The preoperative characteristics of the patients included in the study is shown in Table 1.

Table 1 - Preoperative characteristics of the patients included in study.
Characteristic Total number of patients Percentage
Previous palliation 2 4%
Major aortopulmonary collateral arteries 19 42%
Atrial septal defect 15 33.3%
Left superior vena cava 3 6%
Patent ductus arteriosus 7 15.5%
History of cerebral abscess 6 13.3%
LAD crossing RVOT 1 2%

LAD=left anterior descending coronary artery; RVOT=right ventricular outflow tract

Table 1 - Preoperative characteristics of the patients included in study.

Nineteen patients (42.2%) had aortopulmonary collaterals significant enough to warrant preoperative coiling. ASD was present in 15 patients who underwent surgery (33.33%). Seven patients had placement of a transannular patch; in those with a pulmonary valve annulus Z-score <-2, the PFO was left open. Patent ductus arteriosus was noted in 15.5% of patients and it was ligated. A total of 42 (93.33%) patients had a subaortic VSD, while three (6.6%) patients presented with a doubly committed VSD.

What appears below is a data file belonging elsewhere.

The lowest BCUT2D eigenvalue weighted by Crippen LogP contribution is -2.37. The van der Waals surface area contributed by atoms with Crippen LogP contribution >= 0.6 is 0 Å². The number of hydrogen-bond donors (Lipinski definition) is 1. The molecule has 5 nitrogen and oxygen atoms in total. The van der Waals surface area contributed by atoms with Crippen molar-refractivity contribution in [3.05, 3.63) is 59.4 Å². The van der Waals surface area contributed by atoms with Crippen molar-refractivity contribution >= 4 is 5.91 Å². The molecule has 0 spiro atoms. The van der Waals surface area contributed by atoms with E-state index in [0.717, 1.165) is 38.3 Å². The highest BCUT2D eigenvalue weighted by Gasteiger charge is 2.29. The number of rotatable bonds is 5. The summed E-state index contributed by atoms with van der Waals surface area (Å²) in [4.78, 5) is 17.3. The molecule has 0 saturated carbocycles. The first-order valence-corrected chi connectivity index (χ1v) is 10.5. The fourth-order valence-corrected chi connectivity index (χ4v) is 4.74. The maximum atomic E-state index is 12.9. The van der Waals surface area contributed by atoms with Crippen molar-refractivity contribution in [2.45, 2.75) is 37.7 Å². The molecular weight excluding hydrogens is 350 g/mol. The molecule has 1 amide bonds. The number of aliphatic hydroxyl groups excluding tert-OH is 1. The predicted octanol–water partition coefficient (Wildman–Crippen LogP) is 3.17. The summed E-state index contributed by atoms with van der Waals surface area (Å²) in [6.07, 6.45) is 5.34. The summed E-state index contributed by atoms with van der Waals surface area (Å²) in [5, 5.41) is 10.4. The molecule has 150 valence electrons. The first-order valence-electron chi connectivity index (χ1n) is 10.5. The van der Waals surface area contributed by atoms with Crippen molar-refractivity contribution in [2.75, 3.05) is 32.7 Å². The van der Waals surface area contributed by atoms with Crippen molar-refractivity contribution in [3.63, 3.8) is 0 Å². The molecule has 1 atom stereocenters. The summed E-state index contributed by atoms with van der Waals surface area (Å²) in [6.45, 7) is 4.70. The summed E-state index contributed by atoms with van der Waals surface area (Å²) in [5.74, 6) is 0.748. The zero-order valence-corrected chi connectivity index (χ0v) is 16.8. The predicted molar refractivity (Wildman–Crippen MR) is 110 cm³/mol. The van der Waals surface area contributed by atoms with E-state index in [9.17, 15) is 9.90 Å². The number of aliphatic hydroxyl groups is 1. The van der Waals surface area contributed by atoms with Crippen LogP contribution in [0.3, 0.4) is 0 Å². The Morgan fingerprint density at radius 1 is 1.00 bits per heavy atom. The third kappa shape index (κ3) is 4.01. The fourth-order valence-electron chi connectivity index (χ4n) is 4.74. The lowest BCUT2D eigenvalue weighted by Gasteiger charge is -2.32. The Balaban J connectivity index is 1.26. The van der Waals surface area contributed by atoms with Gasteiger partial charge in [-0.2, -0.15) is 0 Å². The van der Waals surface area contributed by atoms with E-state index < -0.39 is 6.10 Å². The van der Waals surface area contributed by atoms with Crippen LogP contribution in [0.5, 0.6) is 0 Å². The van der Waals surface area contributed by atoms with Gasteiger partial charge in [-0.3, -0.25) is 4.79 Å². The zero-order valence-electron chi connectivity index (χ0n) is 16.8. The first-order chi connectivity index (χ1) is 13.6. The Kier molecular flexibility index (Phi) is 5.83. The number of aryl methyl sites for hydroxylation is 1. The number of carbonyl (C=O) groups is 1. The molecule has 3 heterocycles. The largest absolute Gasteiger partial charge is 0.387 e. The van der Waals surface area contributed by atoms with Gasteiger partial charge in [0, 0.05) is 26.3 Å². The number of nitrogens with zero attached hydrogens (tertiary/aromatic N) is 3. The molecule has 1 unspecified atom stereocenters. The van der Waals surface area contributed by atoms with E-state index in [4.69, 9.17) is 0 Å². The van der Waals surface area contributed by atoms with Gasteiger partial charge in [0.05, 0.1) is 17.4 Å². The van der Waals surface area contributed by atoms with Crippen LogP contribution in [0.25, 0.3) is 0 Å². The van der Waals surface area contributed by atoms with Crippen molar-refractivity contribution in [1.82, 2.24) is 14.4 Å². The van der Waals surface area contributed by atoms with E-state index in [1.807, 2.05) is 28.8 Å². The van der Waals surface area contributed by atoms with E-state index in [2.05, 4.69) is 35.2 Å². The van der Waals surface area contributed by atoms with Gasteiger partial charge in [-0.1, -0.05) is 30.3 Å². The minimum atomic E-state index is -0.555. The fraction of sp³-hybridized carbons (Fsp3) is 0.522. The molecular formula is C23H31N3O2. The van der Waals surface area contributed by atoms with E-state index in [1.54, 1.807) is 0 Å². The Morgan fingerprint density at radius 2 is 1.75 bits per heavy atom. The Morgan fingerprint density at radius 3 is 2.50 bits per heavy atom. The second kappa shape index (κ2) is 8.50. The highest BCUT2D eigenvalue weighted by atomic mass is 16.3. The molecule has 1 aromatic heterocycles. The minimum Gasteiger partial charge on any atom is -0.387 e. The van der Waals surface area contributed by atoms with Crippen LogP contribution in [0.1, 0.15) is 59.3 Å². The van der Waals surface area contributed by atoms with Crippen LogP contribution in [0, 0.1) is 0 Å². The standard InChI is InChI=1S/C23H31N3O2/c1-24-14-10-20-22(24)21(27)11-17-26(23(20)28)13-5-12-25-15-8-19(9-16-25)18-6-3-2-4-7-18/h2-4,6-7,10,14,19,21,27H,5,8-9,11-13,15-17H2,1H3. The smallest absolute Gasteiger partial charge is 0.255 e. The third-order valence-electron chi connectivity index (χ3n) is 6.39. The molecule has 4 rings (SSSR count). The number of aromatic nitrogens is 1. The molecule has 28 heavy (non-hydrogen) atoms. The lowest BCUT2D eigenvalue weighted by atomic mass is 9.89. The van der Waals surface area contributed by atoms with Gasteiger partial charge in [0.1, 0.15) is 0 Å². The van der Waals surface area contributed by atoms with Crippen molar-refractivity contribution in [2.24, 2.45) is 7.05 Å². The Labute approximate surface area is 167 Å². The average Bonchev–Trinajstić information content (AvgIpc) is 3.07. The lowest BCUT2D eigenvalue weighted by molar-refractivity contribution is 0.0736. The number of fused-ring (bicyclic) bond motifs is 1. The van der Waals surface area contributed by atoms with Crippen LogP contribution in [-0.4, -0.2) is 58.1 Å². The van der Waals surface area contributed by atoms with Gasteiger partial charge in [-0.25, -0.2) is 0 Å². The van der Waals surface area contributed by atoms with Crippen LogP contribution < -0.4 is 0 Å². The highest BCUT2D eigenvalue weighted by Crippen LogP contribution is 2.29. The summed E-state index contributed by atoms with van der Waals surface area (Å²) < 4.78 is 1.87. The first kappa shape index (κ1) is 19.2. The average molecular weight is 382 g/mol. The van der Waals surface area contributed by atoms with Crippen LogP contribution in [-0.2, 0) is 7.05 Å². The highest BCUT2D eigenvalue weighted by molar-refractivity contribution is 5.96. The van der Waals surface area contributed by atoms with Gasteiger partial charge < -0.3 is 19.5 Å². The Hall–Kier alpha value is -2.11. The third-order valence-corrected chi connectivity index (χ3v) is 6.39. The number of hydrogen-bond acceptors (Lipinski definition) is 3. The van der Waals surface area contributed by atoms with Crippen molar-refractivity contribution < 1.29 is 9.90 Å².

The most common type of RVOT obstruction was combined infundibular and valvar type accounting for 34 cases (75.5%). In six patients (13.3%), RVOT obstruction was pure infundibular, while three patients (6.6%) had pure valvular obstruction. Two patients had localised hypoplasia of MPA or ostial stenosis at one or both of the branch PAs for which pericardial patch augmentation was done.

One patient had the left anterior descending coronary artery crossing RVOT and trans-RA total correction was done successfully.

As our institutionally preferred approach, we performed a trans-RA repair in 33 patients (73.3%), while a right atrium-PA approach was used in five patients (11.1%). A limited right ventriculotomy was done in the few patients who had placement of a transannular patch. Also, three patients that had significant residual gradients across the area of PA patch augmentation required revision prior to chest closure. One required revision of the MPA patch, one of the MPA-left PA patch, and one of the MPA-right PA patch.